Neurons are fascinating, widely diverse devices. Some like the giraffe primary afferent, have axons that are at least 15 feet long. Others, like the typical granule cell, have axons that are only about 100 microns long. Some, like the common pyramidal cells, produce and transmit stereotypical action potentials (neural spikes) down their axon. Others, like the retinal horizontal cells, communicate without such spikes. Some send action potentials at speeds over 400 km/h. Others transmit spikes at a mere 2 km/h. Some, like the purkinje cells, have about 200,000 input connections. There are literally hundreds and hundreds -- by some estimates thousands -- of different kinds of neurons in the brain.1 And, taken together their numbers are staggering: 1010 neurons in the brain; at least 1013 synapses; 45 miles of fiber; 100 different kinds of neurotransmitters.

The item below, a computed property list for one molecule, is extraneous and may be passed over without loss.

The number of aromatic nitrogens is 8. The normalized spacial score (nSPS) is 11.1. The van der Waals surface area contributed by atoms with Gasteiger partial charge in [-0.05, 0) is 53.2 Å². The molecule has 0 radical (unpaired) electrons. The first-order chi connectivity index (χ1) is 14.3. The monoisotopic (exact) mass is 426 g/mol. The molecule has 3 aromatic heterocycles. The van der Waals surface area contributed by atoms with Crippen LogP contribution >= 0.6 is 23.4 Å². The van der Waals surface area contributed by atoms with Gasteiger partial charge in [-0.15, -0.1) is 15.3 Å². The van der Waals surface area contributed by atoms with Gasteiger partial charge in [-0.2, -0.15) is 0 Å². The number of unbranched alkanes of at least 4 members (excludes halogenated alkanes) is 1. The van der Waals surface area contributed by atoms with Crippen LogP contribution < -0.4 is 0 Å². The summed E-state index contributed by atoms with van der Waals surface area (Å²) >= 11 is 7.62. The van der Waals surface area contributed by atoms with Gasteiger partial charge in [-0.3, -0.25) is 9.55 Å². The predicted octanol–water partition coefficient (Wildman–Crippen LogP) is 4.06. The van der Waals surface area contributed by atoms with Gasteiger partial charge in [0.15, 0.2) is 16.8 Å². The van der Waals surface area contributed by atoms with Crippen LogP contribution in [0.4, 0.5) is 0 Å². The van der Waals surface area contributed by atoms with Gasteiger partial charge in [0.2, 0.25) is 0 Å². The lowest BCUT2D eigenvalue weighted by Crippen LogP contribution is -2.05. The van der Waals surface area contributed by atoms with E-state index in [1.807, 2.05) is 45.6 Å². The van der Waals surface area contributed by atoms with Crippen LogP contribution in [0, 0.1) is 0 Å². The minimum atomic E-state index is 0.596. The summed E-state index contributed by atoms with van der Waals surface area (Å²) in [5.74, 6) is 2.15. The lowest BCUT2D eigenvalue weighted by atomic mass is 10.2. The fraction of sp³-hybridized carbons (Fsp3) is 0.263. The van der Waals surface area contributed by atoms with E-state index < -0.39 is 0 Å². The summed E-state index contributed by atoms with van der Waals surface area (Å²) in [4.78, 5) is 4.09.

-- Chris Eliasmith , Charles H. Anderson
from "Neural Engineering: Computation, Representation, and Dynamics in Neurobiological Systems"
Quoted on Sat Dec 15th, 2012